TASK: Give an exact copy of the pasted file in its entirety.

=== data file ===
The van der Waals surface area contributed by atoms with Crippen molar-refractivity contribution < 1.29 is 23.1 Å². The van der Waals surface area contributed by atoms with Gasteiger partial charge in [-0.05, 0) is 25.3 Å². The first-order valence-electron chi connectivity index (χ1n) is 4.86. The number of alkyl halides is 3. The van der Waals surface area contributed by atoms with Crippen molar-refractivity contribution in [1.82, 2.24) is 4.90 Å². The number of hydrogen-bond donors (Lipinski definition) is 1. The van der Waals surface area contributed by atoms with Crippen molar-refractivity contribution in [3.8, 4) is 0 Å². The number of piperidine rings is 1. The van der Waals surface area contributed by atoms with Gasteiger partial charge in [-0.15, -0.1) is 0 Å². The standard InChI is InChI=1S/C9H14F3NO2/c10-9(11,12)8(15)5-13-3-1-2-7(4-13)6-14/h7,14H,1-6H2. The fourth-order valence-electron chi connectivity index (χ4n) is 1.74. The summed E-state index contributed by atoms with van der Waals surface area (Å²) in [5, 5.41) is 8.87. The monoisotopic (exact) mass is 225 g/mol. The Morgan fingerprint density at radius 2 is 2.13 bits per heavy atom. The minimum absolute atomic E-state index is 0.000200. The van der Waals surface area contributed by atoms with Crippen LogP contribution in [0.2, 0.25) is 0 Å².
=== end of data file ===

The van der Waals surface area contributed by atoms with Crippen molar-refractivity contribution < 1.29 is 23.1 Å². The van der Waals surface area contributed by atoms with Gasteiger partial charge in [-0.05, 0) is 25.3 Å². The first-order valence-electron chi connectivity index (χ1n) is 4.86. The number of alkyl halides is 3. The van der Waals surface area contributed by atoms with Crippen molar-refractivity contribution in [1.82, 2.24) is 4.90 Å². The number of hydrogen-bond donors (Lipinski definition) is 1. The van der Waals surface area contributed by atoms with Crippen molar-refractivity contribution in [3.8, 4) is 0 Å². The number of piperidine rings is 1. The van der Waals surface area contributed by atoms with Gasteiger partial charge in [-0.15, -0.1) is 0 Å². The standard InChI is InChI=1S/C9H14F3NO2/c10-9(11,12)8(15)5-13-3-1-2-7(4-13)6-14/h7,14H,1-6H2. The fourth-order valence-electron chi connectivity index (χ4n) is 1.74. The summed E-state index contributed by atoms with van der Waals surface area (Å²) in [5, 5.41) is 8.87. The monoisotopic (exact) mass is 225 g/mol. The Morgan fingerprint density at radius 2 is 2.13 bits per heavy atom. The minimum absolute atomic E-state index is 0.000200. The van der Waals surface area contributed by atoms with Crippen LogP contribution in [0.2, 0.25) is 0 Å².